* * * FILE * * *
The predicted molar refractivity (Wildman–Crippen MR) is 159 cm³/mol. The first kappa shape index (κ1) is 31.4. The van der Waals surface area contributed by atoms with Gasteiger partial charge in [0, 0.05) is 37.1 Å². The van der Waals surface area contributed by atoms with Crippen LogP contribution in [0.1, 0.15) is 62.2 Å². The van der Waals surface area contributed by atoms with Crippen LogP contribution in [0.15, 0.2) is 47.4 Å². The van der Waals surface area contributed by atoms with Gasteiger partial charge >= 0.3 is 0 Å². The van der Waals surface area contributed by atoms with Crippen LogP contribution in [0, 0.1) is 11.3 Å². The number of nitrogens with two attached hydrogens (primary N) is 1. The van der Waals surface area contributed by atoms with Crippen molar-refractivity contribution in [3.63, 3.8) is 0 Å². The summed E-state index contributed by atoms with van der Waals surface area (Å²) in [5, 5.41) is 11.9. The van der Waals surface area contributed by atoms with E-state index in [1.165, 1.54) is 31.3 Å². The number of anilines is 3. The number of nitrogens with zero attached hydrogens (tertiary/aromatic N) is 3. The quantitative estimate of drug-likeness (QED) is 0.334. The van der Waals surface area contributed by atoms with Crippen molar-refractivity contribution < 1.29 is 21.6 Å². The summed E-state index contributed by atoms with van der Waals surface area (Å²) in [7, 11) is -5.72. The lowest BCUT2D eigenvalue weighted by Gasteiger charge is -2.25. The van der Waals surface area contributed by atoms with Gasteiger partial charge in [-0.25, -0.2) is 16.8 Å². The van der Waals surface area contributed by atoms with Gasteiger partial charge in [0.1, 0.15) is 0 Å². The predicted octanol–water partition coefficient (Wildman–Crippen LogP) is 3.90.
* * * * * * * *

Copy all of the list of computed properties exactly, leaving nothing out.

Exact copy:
The predicted molar refractivity (Wildman–Crippen MR) is 159 cm³/mol. The first kappa shape index (κ1) is 31.4. The van der Waals surface area contributed by atoms with Gasteiger partial charge in [0, 0.05) is 37.1 Å². The van der Waals surface area contributed by atoms with Crippen LogP contribution in [0.1, 0.15) is 62.2 Å². The van der Waals surface area contributed by atoms with Crippen LogP contribution in [0.15, 0.2) is 47.4 Å². The van der Waals surface area contributed by atoms with Gasteiger partial charge >= 0.3 is 0 Å². The van der Waals surface area contributed by atoms with Crippen LogP contribution in [0, 0.1) is 11.3 Å². The number of nitrogens with two attached hydrogens (primary N) is 1. The van der Waals surface area contributed by atoms with Crippen molar-refractivity contribution in [3.63, 3.8) is 0 Å². The summed E-state index contributed by atoms with van der Waals surface area (Å²) in [5, 5.41) is 11.9. The van der Waals surface area contributed by atoms with E-state index in [1.165, 1.54) is 31.3 Å². The number of anilines is 3. The number of nitrogens with zero attached hydrogens (tertiary/aromatic N) is 3. The quantitative estimate of drug-likeness (QED) is 0.334. The van der Waals surface area contributed by atoms with Crippen molar-refractivity contribution < 1.29 is 21.6 Å². The summed E-state index contributed by atoms with van der Waals surface area (Å²) in [7, 11) is -5.72. The lowest BCUT2D eigenvalue weighted by Gasteiger charge is -2.25. The van der Waals surface area contributed by atoms with Gasteiger partial charge in [-0.25, -0.2) is 16.8 Å². The van der Waals surface area contributed by atoms with Gasteiger partial charge in [0.1, 0.15) is 0 Å². The predicted octanol–water partition coefficient (Wildman–Crippen LogP) is 3.90.